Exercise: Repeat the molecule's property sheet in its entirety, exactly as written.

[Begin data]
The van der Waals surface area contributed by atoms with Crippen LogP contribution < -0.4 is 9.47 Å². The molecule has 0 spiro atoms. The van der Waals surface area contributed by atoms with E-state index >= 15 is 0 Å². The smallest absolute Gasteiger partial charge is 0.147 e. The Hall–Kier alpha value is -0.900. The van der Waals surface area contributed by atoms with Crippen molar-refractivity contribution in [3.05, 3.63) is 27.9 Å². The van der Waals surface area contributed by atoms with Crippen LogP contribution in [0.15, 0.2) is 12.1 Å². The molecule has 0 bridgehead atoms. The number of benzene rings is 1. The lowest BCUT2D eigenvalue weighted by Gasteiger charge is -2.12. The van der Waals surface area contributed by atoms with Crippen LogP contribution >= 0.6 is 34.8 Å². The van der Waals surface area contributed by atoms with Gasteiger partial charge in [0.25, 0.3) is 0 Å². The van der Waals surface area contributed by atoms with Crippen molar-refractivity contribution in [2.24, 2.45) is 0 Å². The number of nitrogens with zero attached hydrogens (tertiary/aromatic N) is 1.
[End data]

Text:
The van der Waals surface area contributed by atoms with Crippen LogP contribution < -0.4 is 9.47 Å². The molecule has 0 spiro atoms. The van der Waals surface area contributed by atoms with E-state index >= 15 is 0 Å². The smallest absolute Gasteiger partial charge is 0.147 e. The Hall–Kier alpha value is -0.900. The van der Waals surface area contributed by atoms with Crippen molar-refractivity contribution in [3.05, 3.63) is 27.9 Å². The van der Waals surface area contributed by atoms with Crippen LogP contribution in [0.15, 0.2) is 12.1 Å². The molecule has 0 bridgehead atoms. The number of benzene rings is 1. The lowest BCUT2D eigenvalue weighted by Gasteiger charge is -2.12. The van der Waals surface area contributed by atoms with Crippen LogP contribution >= 0.6 is 34.8 Å². The van der Waals surface area contributed by atoms with Gasteiger partial charge in [0.25, 0.3) is 0 Å². The van der Waals surface area contributed by atoms with Crippen molar-refractivity contribution in [2.24, 2.45) is 0 Å². The number of nitrogens with zero attached hydrogens (tertiary/aromatic N) is 1.